I’m Irish so I am a bit biased BUT this holiday is fun, festive, and full of tradition. There is loads of learning to be had throughout March. We’ve had lots of fun over the years with celebrating St. Patrick’s Day.
I love the holiday because it integrates so much learning. Plus, this holiday is near and dear to my heart given my heritage. If you need a few rock solid ideas to celebrate with kids this March, check out all the ideas below or click through the image above for every post I’ve ever written on the topic.
St. Patrick’s Day Activities
Spooning Green Lentils
Remember to go left to right when demonstrating your lesson. This activity is simple. Take delicate green lentils, two identical bowls, and a spoon for spooning. Not sure how to give the lesson? Check out the Montessori spooning lesson here.
All you need is a medium sized paper shamrock (you can print, laminate, and cut your own OR purchase from the craft store) and a paper hole punch.
You may create the punches along the edge of the shamrock or give the child an opportunity to stregthen fine motor skills. Once you have the holes, your child can practice his fine motor skills with lacing.
This shamrock worked really well because small shamrocks outlined the edge perfect for punching. This shamrock lacing activity is easy, fun and festive for preschoolers. Lacing is a great exercise to work on fine motor and practical life skills.
Pot of Gold
This gift is pretty simple: a mason jar, two pipe cleaners for the handle, glue, a shamrock to decorate the jar, confetti and gold coins to fill the jar, and a small gift buried in the mason jar.
Our son has been enjoying a book called Jack & the Leprechaun, an adorable story about a mouse and his cousin celebrating St. Patricks’s Day by spending the day with family, cooking a feast, singing Danny Boy, collecting shamrocks and, perhaps most importantly, chasing Liam the Leprechaun. So, this treasure will appropriately be from “Liam the Leprechaun”.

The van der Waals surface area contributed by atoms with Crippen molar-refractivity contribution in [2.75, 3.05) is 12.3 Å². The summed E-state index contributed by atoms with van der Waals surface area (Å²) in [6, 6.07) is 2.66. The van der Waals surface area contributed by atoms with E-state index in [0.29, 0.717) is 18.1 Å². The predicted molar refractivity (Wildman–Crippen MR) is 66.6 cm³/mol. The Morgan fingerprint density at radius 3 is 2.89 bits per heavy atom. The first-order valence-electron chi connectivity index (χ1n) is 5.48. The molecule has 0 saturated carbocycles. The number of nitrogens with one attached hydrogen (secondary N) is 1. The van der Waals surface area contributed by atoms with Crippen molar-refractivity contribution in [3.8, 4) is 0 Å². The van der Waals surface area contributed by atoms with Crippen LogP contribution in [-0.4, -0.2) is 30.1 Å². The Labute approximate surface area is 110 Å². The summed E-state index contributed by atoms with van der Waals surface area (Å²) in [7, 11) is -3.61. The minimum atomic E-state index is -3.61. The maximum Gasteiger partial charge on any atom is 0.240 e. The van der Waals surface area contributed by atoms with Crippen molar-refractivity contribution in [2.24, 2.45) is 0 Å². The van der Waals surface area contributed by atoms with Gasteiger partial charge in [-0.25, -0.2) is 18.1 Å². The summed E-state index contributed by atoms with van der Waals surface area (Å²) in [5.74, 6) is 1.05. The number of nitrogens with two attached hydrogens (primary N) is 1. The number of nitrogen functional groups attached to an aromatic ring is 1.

Melted Crayon Irish Flag
We glued the crayons in the proper order on a piece of white cardstock. Then we used a hair dryer to heat the crayons and enjoyed watching the crayons melt and drip down the paper. Use a green craft stick as the pole.
Irish Flag Using Shapes
Use green, white, and orange construction paper, glue, scissors
I prepped the shapes ahead of time but you could easily make this activity into a scissor cutting exercise by drawing lines and asking the child to cut along the lines to make the shapes. The flag is 1:2 proportionally on the paper, so that weaved in a nice little intro math lesson.
I introduced the flag with an actual mini Irish flag. We talked about the parts of the flag, the colors of the flags and Ireland, as a country in Europe and as an island land form.
I explained the art project. Then I laid out the flag, as a control, next to the bowl of colored shapes, the blank map and glue.
- Two heavy heavy duty Chinet paper plates
- A Plastic Bag
- Green Paint and a brush
- A variety of shaker fillers including plastic gold coins, small jingle bells, large sparkly and small green pom poms, green confetti and lovely green shamrocks
- X-Acto Knife
- Mod Podge
Shamrock Shaker Approach
- Draw a shamrock on one plate
- Use an X-Acto knife to cut through most of the paper plate
- Paint the plates with your green paint (you can go crazy here with glitter, stickers, etc. we kept it simple.)